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    8. Raise Your Prices

    If you haven’t raised your prices in a while, especially in recent years, you may be overdue for one—because inflation, the cost of materials, goods, and workers needed to serve your clients well have increased.

    Without raising your prices to account for that, your profits and your cash flow will suffer. You’ll need to make more sales or do more work to keep up with your past business performance—and with similar businesses in your industry that have increased their prices.

    Of course, there are certain practices you should follow. For example, you don’t want to raise your prices too high too fast, or you risk losing your entire client roster.

    You’ll also want to notify your clients well in advance of the price hike. To sweeten the deal and maintain goodwill, you may even decide to include additional products or services at no extra cost in your arrangement with them.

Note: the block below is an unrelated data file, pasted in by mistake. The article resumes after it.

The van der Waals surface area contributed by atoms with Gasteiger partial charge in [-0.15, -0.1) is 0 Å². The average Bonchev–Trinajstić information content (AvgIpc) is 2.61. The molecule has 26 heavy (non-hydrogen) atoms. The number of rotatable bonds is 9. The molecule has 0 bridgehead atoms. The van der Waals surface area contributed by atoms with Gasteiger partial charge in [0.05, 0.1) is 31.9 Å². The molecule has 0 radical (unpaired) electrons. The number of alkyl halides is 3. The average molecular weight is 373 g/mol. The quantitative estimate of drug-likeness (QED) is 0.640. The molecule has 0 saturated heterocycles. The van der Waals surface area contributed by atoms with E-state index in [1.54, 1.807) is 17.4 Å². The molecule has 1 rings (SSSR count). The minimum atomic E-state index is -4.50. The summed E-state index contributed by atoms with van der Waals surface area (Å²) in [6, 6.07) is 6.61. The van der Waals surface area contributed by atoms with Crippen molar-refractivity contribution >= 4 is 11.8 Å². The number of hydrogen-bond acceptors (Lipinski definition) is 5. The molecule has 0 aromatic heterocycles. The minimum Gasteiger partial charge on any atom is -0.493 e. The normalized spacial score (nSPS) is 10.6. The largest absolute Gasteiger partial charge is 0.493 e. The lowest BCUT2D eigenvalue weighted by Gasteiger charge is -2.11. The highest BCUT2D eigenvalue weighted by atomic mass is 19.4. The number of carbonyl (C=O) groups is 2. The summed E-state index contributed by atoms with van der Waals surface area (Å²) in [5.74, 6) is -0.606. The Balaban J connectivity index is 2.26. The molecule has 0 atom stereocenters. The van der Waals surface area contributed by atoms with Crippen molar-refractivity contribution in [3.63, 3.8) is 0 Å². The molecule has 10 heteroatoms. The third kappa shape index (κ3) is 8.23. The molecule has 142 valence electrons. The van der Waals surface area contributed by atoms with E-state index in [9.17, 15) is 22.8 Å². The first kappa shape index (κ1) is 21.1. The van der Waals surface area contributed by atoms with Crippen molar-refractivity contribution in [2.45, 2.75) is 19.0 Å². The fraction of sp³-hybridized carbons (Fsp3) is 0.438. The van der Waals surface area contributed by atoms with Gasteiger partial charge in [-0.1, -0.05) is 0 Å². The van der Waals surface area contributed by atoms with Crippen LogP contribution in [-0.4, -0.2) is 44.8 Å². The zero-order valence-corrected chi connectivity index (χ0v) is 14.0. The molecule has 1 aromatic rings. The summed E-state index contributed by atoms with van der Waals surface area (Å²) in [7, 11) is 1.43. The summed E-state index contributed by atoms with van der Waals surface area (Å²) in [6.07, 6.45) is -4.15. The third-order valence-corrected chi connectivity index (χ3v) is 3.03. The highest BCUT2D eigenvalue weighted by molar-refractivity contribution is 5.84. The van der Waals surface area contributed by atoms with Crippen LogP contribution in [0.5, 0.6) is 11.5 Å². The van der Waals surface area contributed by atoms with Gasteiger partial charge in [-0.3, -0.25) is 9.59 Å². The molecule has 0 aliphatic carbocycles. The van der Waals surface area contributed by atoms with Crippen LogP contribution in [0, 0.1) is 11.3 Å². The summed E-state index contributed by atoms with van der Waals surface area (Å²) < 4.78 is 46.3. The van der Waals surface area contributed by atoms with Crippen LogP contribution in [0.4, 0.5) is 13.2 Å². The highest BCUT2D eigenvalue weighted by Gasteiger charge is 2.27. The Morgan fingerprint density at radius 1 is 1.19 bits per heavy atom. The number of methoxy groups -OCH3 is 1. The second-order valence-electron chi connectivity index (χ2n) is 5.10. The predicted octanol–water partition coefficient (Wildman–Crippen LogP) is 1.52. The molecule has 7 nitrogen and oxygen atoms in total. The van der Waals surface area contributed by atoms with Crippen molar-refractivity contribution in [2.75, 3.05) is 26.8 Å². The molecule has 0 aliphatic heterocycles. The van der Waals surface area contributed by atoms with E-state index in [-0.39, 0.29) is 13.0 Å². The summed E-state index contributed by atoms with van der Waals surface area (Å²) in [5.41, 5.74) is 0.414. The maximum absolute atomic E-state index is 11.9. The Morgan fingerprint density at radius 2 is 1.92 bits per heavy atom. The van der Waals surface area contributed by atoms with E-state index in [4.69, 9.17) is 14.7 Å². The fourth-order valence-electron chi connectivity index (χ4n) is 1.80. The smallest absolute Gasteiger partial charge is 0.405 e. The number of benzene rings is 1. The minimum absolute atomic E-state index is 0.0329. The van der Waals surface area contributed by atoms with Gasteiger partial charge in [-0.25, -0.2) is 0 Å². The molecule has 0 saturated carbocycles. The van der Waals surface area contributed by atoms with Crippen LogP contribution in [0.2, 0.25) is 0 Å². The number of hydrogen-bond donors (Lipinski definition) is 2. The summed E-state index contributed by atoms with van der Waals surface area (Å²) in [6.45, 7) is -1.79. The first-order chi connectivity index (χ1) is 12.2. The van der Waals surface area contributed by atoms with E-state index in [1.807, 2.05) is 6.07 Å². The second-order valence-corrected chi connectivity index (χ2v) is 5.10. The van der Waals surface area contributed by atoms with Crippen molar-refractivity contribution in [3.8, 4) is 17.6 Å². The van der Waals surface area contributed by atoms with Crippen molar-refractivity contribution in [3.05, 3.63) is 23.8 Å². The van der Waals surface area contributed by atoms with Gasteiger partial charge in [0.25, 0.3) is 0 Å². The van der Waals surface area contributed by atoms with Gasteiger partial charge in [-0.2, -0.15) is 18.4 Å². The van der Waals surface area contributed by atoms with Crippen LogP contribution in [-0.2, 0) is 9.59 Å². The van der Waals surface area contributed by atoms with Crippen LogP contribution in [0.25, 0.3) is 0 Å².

This blog post outlines the process you’ll want to follow when conducting a price increase, plus a template to notify your clients about the pricing changes happening in your business.

    9. Streamline Your Business Operations

    Review your business processes regularly to discover new ways to save money and time. The CBIZ survey mentioned in the beginning of this blog post offers some insights on how businesses are doing this right now.

    For instance, 39% of SMBs are supplementing their current staff with independent contractors. Another 40% are investing in new technology that helps improve efficiency in their operations.

    See if your business can do the same. Find ways to free up your employees’ time and energy by identifying tedious tasks that would be better accomplished by AI and other kinds of software. This allows your team to focus on meaningful work that requires more critical thinking or a human touch.